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Five upfront costs that first-home buyers shouldn’t overlook

By Emma Smith

Saving to buy a first home has never been easy, but with prices reaching new highs around the country, it takes more discipline than ever.

But it’s not just the deposit that first-home buyers have to save. Upfront expenses can cost first-home buyers thousands of dollars, and need to be factored into the budget when saving to buy a home.

1. Stamp duty

Stamp duty is a tax on property transactions that buyers need to pay when purchasing a home. There are stamp duty concessions for first-home buyers in all states, with many skewed towards new-built homes.

“Stamp duty is always number one,” says buyer’s agent and Homesearch Solutions principal Henry Wilkinson. “That’s the big ticket item that any buyer has to deal with.”

The rate varies based on the value of the home and individual discounts, so buyers should use a stamp duty calculator and check state government websites for an accurate estimate.

2. Pre-purchase inspections

A professional building and pest inspection can reveal hidden minor or major building defects and infestations, including termite, water or mould damage and structural problems.

“I can’t emphasise enough how important a building and pest inspection is,” says Australian Property Buyers managing director Karin Mackay. “The sad thing is that if you’re not successful, you’ve got to do it again and again.”

It costs about $300 to 500 to commission a professional building and pest inspection and report. Always discuss the findings with the inspector, who can explain the severity of defects and may estimate repair costs.

Some vendors offer free reports, while others arrange the inspection so potential buyers can purchase the report at a discount.

Wilkinson says buyers should budget for inspections for multiple properties, especially in a strong market.

“Your average punter out there, they might have to factor in five or six,” he says. “It could be $3000 they have to factor in for building and pest inspections.”

Buyers of apartments or other strata-titled properties such as townhouses should also consider a strata report. This details the financial health of the strata scheme, outlining any deficits, maintenance issues or major expenses. These typically cost about $300.

3. Conveyancing and contract reviews

Transferring ownership of a property from one party to another is handled by conveyancers or solicitors representing the buyer and the seller. The cost for a typical property purchase can range from about $1200 to $2500.

Conveyancers can review contracts before purchase and explain the implications of inclusions, zoning, easements and special conditions, or request amendments to contentious terms. This can cost between $100 and $200 per contract, although many conveyancers waive this fee if the purchaser is successful.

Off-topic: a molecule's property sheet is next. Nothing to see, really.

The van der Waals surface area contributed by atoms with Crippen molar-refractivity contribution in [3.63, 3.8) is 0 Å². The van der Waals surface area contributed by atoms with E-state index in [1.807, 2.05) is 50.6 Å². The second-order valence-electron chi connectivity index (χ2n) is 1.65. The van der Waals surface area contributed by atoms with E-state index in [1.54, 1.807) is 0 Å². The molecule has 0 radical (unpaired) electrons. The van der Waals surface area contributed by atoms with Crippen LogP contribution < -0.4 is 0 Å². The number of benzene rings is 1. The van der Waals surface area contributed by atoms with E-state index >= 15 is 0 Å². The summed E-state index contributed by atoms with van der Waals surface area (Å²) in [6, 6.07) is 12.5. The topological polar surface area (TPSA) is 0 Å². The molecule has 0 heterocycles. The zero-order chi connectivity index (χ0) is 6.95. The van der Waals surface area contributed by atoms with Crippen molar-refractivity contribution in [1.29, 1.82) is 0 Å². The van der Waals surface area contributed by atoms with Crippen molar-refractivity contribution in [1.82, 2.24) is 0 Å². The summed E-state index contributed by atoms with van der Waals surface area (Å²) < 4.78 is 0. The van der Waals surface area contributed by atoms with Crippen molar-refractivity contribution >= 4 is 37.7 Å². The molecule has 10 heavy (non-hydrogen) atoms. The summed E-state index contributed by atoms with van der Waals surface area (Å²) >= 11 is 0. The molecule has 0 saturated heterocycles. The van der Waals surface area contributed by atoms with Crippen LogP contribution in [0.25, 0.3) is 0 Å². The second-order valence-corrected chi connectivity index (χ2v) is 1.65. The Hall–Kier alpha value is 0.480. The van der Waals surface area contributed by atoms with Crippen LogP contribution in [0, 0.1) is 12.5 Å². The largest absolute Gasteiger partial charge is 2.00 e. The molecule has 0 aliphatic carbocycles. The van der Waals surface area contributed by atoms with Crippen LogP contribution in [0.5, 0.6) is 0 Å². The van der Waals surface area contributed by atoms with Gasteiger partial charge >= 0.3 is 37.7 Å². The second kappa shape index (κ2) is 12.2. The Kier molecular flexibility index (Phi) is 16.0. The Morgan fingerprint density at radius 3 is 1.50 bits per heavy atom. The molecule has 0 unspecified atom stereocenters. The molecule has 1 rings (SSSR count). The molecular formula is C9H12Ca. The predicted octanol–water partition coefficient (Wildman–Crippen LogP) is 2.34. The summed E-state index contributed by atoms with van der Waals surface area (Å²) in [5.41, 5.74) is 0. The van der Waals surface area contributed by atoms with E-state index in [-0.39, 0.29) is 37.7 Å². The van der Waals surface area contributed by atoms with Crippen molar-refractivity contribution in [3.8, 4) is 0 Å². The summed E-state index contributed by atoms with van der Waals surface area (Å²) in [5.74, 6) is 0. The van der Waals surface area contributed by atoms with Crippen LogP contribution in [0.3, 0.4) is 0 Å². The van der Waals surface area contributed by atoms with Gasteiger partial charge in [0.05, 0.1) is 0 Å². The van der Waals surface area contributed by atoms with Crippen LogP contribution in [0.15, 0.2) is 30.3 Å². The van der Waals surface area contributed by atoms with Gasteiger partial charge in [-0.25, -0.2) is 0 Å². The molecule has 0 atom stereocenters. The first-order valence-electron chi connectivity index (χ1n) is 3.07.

Wilkinson says it’s wise to have a contract reviewed early if there’s a strong chance the property is within budget.

“You’ve got to be prepared because a lot of places are selling prior to auction,” he says. “Get it done as quickly as possible, but only on properties that are realistic.”

At settlement, buyers may also need to reimburse the vendor for a portion of bills they have paid in advance, such as council rates, water and strata levies.

4. Upfront home loan fees

Buyers are often charged a one-off application or establishment fee by their lender to set up the home loan. These can range from about $400 to $1400, although many lenders waive this fee to attract new customers.

Lenders may also charge a valuation fee of about $300 to assess the property and ensure its value matches the price paid. Buyers should also expect a mortgage registration fee ranging from about $120 to $190, depending on the state.

5. Home insurance

Building insurance isn’t just a good idea, it’s usually also a condition of the home loan.

Inclusions vary, but most building insurance policies cover damage caused by natural disaster, fire, vandalism and a range of other risks. A combined building and contents policy also covers owner occupiers’ personal possessions, while landlord insurance covers investors for risks involved with renting out a property.

Costs vary significantly based on the value, size, location and construction of the home, but expect building and contents insurance to cost at least $1000 annually.

Apartment owners are usually covered by a building insurance policy for the whole strata scheme, and may need to provide a copy to their lender. It’s still a good idea for apartment owners to purchase contents insurance, which not only covers personal possessions but also many fittings such as flooring, wardrobes, kitchens and bathrooms.

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